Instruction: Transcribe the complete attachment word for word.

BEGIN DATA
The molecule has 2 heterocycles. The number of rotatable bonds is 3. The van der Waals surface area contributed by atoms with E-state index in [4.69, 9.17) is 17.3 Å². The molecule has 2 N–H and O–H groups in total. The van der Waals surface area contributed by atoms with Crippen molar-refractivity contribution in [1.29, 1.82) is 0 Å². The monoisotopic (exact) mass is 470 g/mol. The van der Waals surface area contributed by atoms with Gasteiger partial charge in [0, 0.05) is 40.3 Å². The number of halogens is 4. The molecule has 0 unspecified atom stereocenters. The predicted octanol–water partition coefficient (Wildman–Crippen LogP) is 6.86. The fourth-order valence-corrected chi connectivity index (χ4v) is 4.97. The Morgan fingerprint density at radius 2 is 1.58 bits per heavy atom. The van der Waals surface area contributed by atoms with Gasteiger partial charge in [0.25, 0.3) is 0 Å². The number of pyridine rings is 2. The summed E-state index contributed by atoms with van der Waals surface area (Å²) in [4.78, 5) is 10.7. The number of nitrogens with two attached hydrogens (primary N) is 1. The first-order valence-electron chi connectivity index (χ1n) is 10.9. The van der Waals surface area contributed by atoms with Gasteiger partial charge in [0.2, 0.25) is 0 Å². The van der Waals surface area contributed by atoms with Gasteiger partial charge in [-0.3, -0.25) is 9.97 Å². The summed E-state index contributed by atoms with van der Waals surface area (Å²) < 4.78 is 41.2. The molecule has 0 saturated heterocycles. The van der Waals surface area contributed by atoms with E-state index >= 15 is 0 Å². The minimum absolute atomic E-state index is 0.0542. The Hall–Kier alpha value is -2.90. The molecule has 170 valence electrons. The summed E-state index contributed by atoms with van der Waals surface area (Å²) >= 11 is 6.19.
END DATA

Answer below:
The molecule has 2 heterocycles. The number of rotatable bonds is 3. The van der Waals surface area contributed by atoms with E-state index in [4.69, 9.17) is 17.3 Å². The molecule has 2 N–H and O–H groups in total. The van der Waals surface area contributed by atoms with Crippen molar-refractivity contribution in [1.29, 1.82) is 0 Å². The monoisotopic (exact) mass is 470 g/mol. The van der Waals surface area contributed by atoms with Gasteiger partial charge in [0, 0.05) is 40.3 Å². The number of halogens is 4. The molecule has 0 unspecified atom stereocenters. The predicted octanol–water partition coefficient (Wildman–Crippen LogP) is 6.86. The fourth-order valence-corrected chi connectivity index (χ4v) is 4.97. The Morgan fingerprint density at radius 2 is 1.58 bits per heavy atom. The van der Waals surface area contributed by atoms with Gasteiger partial charge in [0.25, 0.3) is 0 Å². The number of pyridine rings is 2. The summed E-state index contributed by atoms with van der Waals surface area (Å²) in [4.78, 5) is 10.7. The number of nitrogens with two attached hydrogens (primary N) is 1. The first-order valence-electron chi connectivity index (χ1n) is 10.9. The van der Waals surface area contributed by atoms with Gasteiger partial charge in [0.2, 0.25) is 0 Å². The van der Waals surface area contributed by atoms with Gasteiger partial charge in [-0.3, -0.25) is 9.97 Å². The summed E-state index contributed by atoms with van der Waals surface area (Å²) < 4.78 is 41.2. The molecule has 0 saturated heterocycles. The van der Waals surface area contributed by atoms with E-state index >= 15 is 0 Å². The minimum absolute atomic E-state index is 0.0542. The Hall–Kier alpha value is -2.90. The molecule has 170 valence electrons. The summed E-state index contributed by atoms with van der Waals surface area (Å²) >= 11 is 6.19.